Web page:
These economies are 10 best innovators in the world in 2019. Image: REUTERS/Denis Balibouse/Illustration
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What makes a country innovative? The excellence of its academic institutions? The amount it spends on coming up with new ideas or its willingness to work with a diverse mix of talent?
All these things and more, according to the World Economic Forum’s latest Global Competitiveness Report, which ranks 141 economies on their innovation capability – one of 12 pillars indicating their competitiveness.
These economies are this year's 10 best innovators.
For the second year in a row, Germany retains the title of the world’s most innovative country, topping the rankings in the Global Competitiveness Report’s innovation capability pillar. It scores particularly high for research and development - and has more than 290 patent applications per million of the population.
2. The United States
The US, which also comes second overall in the Global Competitiveness Index in 2019, remains an innovation powerhouse. It comes first for the prominence of its research institutions and for the number of scientific papers it publishes.
The second most innovative country in Europe, Switzerland tops the rankings for having the most highly skilled workforce through which to transform its innovations into products. It likes to collaborate – coming top for international co-inventions (71.42) per million of the population.
4. Taiwan, China
Taiwan, China performs well across most of the innovation capability indicators – coming fourth for the diversity of its workforce, and third for the number of patent applications per million of the population.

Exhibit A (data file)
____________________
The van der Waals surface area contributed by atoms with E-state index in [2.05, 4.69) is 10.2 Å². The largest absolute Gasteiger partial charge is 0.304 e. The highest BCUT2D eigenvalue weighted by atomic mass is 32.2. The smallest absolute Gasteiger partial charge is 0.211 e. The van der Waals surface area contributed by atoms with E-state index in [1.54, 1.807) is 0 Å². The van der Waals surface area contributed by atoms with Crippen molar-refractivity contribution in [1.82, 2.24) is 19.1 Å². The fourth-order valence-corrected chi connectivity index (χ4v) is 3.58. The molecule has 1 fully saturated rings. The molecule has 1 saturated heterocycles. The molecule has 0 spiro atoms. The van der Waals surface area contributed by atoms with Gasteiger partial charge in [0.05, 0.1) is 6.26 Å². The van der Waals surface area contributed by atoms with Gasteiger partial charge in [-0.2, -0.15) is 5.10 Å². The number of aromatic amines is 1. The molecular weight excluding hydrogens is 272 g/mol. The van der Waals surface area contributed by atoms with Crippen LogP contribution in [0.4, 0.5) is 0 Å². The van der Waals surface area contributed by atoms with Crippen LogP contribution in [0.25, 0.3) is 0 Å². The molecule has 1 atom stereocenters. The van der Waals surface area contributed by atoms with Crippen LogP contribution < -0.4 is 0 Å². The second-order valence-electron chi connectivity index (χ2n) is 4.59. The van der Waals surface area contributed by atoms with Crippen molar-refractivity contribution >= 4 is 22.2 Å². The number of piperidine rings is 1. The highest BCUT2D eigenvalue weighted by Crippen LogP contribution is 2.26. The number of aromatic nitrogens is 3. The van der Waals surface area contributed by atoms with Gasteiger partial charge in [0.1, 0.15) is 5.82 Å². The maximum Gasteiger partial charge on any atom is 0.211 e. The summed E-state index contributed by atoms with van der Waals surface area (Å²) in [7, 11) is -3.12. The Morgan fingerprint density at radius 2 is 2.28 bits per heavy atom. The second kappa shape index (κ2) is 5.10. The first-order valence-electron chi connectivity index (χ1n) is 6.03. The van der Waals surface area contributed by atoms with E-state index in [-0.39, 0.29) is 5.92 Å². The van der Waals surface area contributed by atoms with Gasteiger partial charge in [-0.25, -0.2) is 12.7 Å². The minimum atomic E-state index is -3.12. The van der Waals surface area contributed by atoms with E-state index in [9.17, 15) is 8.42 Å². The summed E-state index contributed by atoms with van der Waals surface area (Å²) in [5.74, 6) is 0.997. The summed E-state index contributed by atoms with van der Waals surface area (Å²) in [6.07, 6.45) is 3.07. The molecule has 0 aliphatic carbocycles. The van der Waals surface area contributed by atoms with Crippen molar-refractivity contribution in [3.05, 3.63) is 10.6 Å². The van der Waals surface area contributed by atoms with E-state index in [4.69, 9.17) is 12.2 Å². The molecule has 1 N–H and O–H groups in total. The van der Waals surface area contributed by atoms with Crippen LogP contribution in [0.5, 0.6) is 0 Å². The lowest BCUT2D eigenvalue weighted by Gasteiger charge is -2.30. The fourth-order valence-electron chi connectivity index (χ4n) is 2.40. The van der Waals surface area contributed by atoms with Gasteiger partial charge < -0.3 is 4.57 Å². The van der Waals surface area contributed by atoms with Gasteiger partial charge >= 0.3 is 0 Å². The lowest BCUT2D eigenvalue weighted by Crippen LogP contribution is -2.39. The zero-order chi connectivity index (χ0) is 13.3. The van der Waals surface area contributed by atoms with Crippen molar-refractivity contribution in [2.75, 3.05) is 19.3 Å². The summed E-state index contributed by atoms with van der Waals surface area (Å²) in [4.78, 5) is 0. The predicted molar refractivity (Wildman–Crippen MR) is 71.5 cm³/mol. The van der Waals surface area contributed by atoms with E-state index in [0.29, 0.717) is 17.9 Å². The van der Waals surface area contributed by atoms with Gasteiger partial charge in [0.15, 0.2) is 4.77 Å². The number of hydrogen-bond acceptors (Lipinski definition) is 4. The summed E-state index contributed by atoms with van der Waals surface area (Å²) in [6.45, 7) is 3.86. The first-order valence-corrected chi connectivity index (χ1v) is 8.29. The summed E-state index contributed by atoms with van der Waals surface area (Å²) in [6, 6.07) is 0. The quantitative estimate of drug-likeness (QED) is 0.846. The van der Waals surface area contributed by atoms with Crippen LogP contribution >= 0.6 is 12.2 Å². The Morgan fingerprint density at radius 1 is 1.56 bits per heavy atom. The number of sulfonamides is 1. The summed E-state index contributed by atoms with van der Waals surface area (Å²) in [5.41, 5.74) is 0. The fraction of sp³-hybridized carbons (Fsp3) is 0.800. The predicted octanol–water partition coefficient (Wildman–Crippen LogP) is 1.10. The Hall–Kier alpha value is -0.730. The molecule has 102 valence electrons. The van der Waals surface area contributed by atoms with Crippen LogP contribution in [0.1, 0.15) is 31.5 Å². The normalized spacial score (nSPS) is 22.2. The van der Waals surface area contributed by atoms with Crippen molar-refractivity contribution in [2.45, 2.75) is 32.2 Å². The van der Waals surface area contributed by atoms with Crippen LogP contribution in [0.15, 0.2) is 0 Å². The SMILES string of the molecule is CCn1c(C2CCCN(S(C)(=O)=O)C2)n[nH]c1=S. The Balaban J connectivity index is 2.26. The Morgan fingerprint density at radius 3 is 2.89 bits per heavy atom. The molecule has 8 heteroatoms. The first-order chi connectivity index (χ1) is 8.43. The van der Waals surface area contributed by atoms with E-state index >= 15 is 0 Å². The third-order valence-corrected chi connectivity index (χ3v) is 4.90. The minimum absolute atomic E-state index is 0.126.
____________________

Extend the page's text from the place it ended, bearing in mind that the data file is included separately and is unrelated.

Like the US, Sweden works well with others, coming fourth for international co-inventions per million of the population. It also invests in innovation, spending 3.3% of its GDP on research and development.
6. South Korea
The second most innovative economy in Asia, South Korea tops the rankings for buyer sophistication, as well as scoring highly for patent applications and R&D expenditure.
Although seventh overall for innovation, Japan comes first in the research and development sub-pillar. At more than 490 per million of the population, it has by far the most patent applications of any country in the top 10 for innovation.
8. United Kingdom
The UK comes eighth for innovation, with its strongest indicator being scientific publications, for which it scores 1,289 – 150 points higher than the most innovative country, Germany.
France performs well in the research and development sub-pillar, ranking third for the prominence of its research institutions.
The Netherlands has improved this year in every indicator in the research and development sub-pillar and it ranks third for multi-stakeholder collaboration, an improvement on last year.
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The views expressed in this article are those of the author alone and not the World Economic Forum.
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